Guest Post – Is it right to spay or neuter your cat? A guide to preventing unexpected litters

Written by Lauren on. Posted in Miscellaneous

Neutering and spaying of pets has become very common for a number of reasons. With pet owners keen to avoid the many complications that can come with pregnancy, it’s a sensible question to address.

Cats can become sexually active from a very young age, so the question of whether or not to neuter is one which should be addressed at the very beginning of a cat’s life. Here, we take a look at why you might choose to spay or neuter your pet, as well as considering how best to go about it.

Why neuter a cat?

For female cats, spaying can make their lives a great deal easier. From an age as young as four months, female cats can begin to attract the attention of suitors in the area. In addition to the immediate worry of your cat becoming pregnant, this can also be somewhat stressful for female cats.

Having a female cat spayed will prevent a pregnancy, which could be difficult to deal with. It will also remove the unwanted attention from tom cats, allowing your cat to play without any worries.

While male cats can’t get pregnant, their chemistry can certainly make them a handful. Performing the operation on a boy cat reduces the chances of him getting into fights. Cat fights can often lead to bites, which can be dangerous for cats as this is how they can contract FIV. FIV is similar to HIV, and while it poses no threat to humans, it can be a huge problem for your pet.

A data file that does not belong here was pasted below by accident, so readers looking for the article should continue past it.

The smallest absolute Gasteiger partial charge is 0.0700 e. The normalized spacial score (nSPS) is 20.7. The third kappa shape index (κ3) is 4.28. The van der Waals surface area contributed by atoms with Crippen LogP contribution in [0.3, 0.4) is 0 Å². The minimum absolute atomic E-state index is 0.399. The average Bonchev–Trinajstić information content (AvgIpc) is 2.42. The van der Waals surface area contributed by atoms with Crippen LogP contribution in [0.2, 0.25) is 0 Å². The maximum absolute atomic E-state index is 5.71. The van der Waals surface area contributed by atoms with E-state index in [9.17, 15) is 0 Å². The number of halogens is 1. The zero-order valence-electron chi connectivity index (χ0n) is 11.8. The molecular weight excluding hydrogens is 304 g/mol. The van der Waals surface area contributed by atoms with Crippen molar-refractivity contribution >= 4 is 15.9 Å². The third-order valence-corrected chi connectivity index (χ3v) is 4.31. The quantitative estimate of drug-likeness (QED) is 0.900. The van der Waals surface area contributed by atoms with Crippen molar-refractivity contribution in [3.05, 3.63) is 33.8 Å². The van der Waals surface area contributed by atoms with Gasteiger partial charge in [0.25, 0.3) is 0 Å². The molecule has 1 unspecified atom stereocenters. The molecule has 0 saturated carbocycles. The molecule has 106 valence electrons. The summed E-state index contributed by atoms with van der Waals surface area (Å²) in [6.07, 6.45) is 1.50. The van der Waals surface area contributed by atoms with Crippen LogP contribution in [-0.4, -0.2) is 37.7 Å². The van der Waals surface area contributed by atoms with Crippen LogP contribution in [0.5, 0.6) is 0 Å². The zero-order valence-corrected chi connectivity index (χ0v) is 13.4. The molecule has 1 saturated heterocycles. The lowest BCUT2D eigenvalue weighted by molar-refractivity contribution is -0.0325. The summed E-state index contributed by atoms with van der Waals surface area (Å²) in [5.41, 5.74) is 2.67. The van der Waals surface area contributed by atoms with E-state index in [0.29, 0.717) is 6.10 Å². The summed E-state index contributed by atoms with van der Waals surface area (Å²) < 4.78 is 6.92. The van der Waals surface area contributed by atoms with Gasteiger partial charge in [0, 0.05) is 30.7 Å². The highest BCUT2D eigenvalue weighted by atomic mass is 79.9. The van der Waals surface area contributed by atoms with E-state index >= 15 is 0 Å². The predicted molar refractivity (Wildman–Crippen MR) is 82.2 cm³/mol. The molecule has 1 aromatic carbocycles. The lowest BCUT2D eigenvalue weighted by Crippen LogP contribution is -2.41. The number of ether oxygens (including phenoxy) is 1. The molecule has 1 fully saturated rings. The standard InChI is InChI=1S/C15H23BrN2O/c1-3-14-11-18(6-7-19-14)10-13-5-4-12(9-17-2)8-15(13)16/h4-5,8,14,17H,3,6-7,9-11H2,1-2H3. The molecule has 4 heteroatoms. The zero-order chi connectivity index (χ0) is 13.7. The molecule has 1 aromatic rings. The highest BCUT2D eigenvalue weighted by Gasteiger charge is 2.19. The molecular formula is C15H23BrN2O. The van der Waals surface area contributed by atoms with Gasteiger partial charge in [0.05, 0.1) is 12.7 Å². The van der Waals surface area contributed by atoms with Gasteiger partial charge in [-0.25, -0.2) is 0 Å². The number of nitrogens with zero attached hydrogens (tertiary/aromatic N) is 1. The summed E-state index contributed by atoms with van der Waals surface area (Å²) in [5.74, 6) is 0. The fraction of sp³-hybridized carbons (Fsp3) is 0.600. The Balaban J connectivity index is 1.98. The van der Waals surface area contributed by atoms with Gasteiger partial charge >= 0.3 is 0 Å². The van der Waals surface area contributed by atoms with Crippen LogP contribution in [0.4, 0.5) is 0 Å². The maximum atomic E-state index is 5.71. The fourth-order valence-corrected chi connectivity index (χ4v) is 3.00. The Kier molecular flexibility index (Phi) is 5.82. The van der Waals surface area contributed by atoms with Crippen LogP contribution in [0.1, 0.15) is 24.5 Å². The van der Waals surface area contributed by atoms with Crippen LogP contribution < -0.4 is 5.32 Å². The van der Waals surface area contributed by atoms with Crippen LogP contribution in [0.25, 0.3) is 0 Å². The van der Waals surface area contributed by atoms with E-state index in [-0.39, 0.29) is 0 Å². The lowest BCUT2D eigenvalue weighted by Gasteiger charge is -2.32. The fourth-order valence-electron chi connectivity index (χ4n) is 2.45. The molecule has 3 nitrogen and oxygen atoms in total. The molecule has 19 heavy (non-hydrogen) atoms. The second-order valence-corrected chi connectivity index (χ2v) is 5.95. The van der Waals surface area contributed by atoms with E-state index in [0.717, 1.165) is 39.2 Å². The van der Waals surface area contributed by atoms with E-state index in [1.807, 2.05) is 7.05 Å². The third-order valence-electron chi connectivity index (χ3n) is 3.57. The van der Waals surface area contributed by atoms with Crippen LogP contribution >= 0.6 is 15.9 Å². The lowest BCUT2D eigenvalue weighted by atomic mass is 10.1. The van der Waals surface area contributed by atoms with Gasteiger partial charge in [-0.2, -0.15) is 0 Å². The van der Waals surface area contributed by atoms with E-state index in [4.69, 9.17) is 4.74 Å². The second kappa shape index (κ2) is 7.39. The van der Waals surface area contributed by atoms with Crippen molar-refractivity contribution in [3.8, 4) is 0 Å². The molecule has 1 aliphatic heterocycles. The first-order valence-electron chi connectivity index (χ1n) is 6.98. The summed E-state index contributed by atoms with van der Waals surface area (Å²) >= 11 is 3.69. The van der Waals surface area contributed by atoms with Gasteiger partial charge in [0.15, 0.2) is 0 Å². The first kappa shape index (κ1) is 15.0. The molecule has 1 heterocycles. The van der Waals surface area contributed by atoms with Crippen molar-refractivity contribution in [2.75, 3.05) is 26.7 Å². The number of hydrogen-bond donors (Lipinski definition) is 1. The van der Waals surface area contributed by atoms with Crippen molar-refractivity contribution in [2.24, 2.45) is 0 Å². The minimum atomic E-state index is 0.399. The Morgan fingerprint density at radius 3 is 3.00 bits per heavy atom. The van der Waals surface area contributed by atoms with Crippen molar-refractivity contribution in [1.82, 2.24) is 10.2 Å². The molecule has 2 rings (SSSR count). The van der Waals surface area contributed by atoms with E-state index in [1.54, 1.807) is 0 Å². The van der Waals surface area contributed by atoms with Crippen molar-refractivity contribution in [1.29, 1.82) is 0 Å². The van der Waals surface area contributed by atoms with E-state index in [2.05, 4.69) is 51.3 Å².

Not only are cats less likely to find themselves getting caught up in a fight, but snipped cats are also likely to wander less far from the house, reducing the danger posed to them by cars. The operation can also stop them from spraying in the house, which can create a nasty smell.

 Practicalities

As mentioned, the cat neutering process is something which should be done surprisingly early. Cats can become attracted to one another at a very young age, which can cause even greater complications in the event of a pregnancy.

If you’re thinking of adopting a cat, consider cats and kittens from the RSPCA as many of these felines will have already been spayed or neutered or if they haven’t, you may get help with costs from your local RSPCA centre.

These simple operations can take place at your local veterinary clinic, and usually take no longer than an afternoon. While animals undergo anaesthetic, they are usually back to normal the very next day.

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